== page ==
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Handling input from a serial port using Visual C++

P: n/a
Sorry, don't know if this is the correct board for my question. I'm a novice so I guess I have a valid excuse

My question : I'm using Visual C++ and I need to collect data from a serial port. Specifically, I have a piece of equipment that outputs ASCII data to my computer through the serial port. Is there some way I can call the serial port from within Vis C++ and then save the data
I'd much rather do this than buy some sort of software, such as ProComm Plus or Hyper-terminal

Any and all help is appreciated - thank you.
Nov 17 '05 #1
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P: n/a
"Mike" <an*******@discussions.microsoft.com> wrote in message
news:9F**********************************@microsof t.com...
Sorry, don't know if this is the correct
board for my question.
Technically, the topic of this group is the C++ programming language as
implemented by Visual Studio. Practically, we get lots of questions on how
to use the language to do things.
I'm a novice so I guess I have a valid excuse.
:-) Unlike the USENET groups we don't sacrifice our trespassers. If I knew
of a more appropriate group I'd direct you.
My question : I'm using Visual C++ and I need
to collect data from a serial port. Specifically, I
have a piece of equipment that outputs ASCII data
to my computer through the serial port. Is there
some way I can call the serial port from within Vis
C++ and then save the data?


Yes, of course. Windows' mantra is "everything is a handle". So you open up
a COMM port and get a handle. Armed with a handle you call ReadFile() and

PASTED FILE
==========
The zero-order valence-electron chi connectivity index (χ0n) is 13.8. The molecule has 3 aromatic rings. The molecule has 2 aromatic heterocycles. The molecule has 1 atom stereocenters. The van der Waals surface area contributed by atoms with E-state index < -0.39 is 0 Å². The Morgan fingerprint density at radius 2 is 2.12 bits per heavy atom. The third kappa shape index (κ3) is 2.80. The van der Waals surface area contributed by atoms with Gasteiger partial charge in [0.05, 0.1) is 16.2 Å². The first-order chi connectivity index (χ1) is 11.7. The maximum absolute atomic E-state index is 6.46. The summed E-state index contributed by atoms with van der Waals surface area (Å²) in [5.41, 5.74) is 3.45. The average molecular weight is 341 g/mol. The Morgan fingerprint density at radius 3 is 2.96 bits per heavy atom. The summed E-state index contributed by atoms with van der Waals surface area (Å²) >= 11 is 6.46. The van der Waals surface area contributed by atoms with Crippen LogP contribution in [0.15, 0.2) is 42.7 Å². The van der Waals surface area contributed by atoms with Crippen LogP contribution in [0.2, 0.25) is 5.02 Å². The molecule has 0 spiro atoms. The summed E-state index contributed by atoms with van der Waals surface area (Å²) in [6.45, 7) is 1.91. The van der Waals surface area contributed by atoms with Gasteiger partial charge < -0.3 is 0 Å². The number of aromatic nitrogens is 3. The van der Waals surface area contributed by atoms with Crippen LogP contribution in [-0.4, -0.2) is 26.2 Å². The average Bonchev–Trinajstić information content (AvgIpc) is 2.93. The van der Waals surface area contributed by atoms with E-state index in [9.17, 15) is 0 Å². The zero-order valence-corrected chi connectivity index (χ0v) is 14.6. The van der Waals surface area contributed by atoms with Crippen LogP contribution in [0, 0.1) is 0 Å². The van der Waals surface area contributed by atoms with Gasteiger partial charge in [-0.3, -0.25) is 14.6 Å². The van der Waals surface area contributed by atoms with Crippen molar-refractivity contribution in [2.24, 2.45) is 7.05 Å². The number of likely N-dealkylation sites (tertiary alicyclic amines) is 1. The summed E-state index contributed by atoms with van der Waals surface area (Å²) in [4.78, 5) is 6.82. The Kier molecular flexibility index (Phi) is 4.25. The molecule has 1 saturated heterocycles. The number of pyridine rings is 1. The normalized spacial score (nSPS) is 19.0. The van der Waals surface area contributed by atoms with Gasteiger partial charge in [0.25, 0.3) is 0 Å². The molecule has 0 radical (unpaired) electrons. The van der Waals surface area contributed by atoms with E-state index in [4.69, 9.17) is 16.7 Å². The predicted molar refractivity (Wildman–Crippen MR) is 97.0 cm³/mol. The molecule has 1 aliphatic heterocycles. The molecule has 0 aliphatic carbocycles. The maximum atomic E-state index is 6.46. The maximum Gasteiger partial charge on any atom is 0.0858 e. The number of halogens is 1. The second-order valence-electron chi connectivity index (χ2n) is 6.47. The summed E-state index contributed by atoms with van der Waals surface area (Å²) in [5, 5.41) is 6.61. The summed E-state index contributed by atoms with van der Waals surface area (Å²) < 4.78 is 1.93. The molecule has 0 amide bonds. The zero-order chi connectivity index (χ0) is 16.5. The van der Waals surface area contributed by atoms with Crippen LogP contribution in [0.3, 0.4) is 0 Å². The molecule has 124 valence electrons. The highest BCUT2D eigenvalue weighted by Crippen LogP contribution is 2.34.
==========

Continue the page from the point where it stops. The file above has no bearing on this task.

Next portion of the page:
WriteFile() almost as though you were reading from a file. I say, "almost"
because COMM ports have some properties that files do not. For example, you
need to set parity bit attribute as well as a reasonable timeout policy.

What follows is a little HACK, completley devoid of anything resembling
correct error handling which opens up a port on which this box has a modem
(COM3), sends a Hayes command (ATI1 = identify) and receives the modem
response through the port.

I suggest you consult the MSDN for the names of functions which are
unfamiliar to you. It should get you started.

Regards,
Will

#include <windows.h>
#include <stdio.h>

int main(int argc, char **argv)
{
char szBuffer[80];
DCB dcb = {0};
DWORD dwRead, dwWritten;
HANDLE hComm;
OVERLAPPED ovlr = {0}, ovlw = {0};
COMMTIMEOUTS cto;

// Create events for overlapped operation

ovlr.hEvent = CreateEvent(NULL, TRUE, FALSE, NULL);
ovlw.hEvent = CreateEvent(NULL, TRUE, FALSE, NULL);

// Open the port

hComm = CreateFile("\\\\.\\COM3", GENERIC_READ | GENERIC_WRITE,
0, NULL, OPEN_EXISTING,
FILE_ATTRIBUTE_NORMAL | FILE_FLAG_OVERLAPPED, NULL);

// Get the state of the device and modify it

dcb.DCBlength = sizeof(dcb);
GetCommState(hComm, &dcb);
dcb.BaudRate = CBR_9600;
SetCommState(hComm, &dcb);

// Set the timeout parameters nonsensically

cto.ReadIntervalTimeout = 1000;
cto.ReadTotalTimeoutConstant = 1000;
cto.ReadTotalTimeoutMultiplier = 1000;
cto.WriteTotalTimeoutConstant = 1000;
cto.WriteTotalTimeoutMultiplier = 1000;

SetCommTimeouts(hComm, &cto);

// Send a command and receieve a response. Note that
// we post the receive in advance of sending the
// command in order not to miss anything